I haven't done much work with Prelude yet other than to just open it and poke around, but my impression and everything I've read about it says that it's more geared to prep than finishing. It has tools for doing a first pass assembly and rough cut, but it's really not intended to be a full-blown editor. I think this makes sense given how it's positioned in the workflow.

When you think about it, photo touch-up is a much more specific task than full editorial so I can see how it might be possible to get images client ready in Lightroom. Editorial really is a much bigger job. That said, the program is very new so who knows how much will be possible with future versions.

_______________________
David Lawrence
art~media~design~research
propaganda.com
publicmattersgroup.com
facebook.com/dlawrence
twitter.com/dhl


Return to posts index

Michael Hendrix
Re: FCP-X "Lightroom for video"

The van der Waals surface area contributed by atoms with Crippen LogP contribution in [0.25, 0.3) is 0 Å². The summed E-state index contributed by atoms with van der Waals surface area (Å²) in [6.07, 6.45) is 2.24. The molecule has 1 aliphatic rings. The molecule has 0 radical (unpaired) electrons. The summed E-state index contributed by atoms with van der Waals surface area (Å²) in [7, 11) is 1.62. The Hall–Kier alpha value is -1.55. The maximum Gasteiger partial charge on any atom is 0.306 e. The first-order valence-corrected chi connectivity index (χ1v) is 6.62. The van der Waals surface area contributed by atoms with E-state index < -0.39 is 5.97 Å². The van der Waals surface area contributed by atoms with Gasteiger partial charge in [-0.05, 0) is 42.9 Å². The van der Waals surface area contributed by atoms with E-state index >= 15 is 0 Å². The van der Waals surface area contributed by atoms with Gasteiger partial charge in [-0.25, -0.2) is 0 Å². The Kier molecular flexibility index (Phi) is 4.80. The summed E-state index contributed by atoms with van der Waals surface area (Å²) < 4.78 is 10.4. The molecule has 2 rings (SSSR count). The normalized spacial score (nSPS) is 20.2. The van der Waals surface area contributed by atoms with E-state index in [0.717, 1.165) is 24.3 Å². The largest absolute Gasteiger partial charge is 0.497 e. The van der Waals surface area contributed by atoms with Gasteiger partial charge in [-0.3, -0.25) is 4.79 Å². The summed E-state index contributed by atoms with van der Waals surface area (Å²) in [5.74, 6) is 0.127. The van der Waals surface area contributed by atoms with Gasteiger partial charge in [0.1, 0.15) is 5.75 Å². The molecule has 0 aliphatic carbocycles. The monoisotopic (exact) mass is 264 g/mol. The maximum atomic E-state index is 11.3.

on Sep 23, 2012 at 5:01:18 pm

I believe Prelude was also developed more for News Producers that are not editors. It was a product that was specifically written for CNN and someone else. They just through it in the CS6 suite.

My guess, when Prelude 2.0 comes out, it will be miles ahead (aka, Encore 1 to 2). The foundation is there with Dynamic Link, as even after a project is taken to Premiere, you can still make changes in Prelude and it updates through DL.



Return to posts index


Oliver Peters
Re: FCP-X "Lightroom for video"
on Sep 23, 2012 at 6:51:32 pm

I don't think you should view Prelude's database functions at the same level as Lightroom, FCP X or FC Server. It's really a logging/transcoding/pre-edit application with the ability to inject metadata into a clip. This carries over into Premiere Pro. In that sense it's more like a standalone version of Avid's AMA or even Avid Media Log or FCP "Log & transfer".

- Oliver

Oliver Peters Post Production Services, LLC
Orlando, FL
http://www.oliverpeters.com


Return to posts index

Bill Davis
Re: FCP-X "Lightroom for video"
on Sep 24, 2012 at 3:53:24 am

So if I understand all the responses from people who know more about this than I do ...

It seems that my original contention that when Apple re-invented FCP from Legacy to X, they may have incorporated a bit of the same philosophy that Adobe employed in adding Lightroom to their lineup.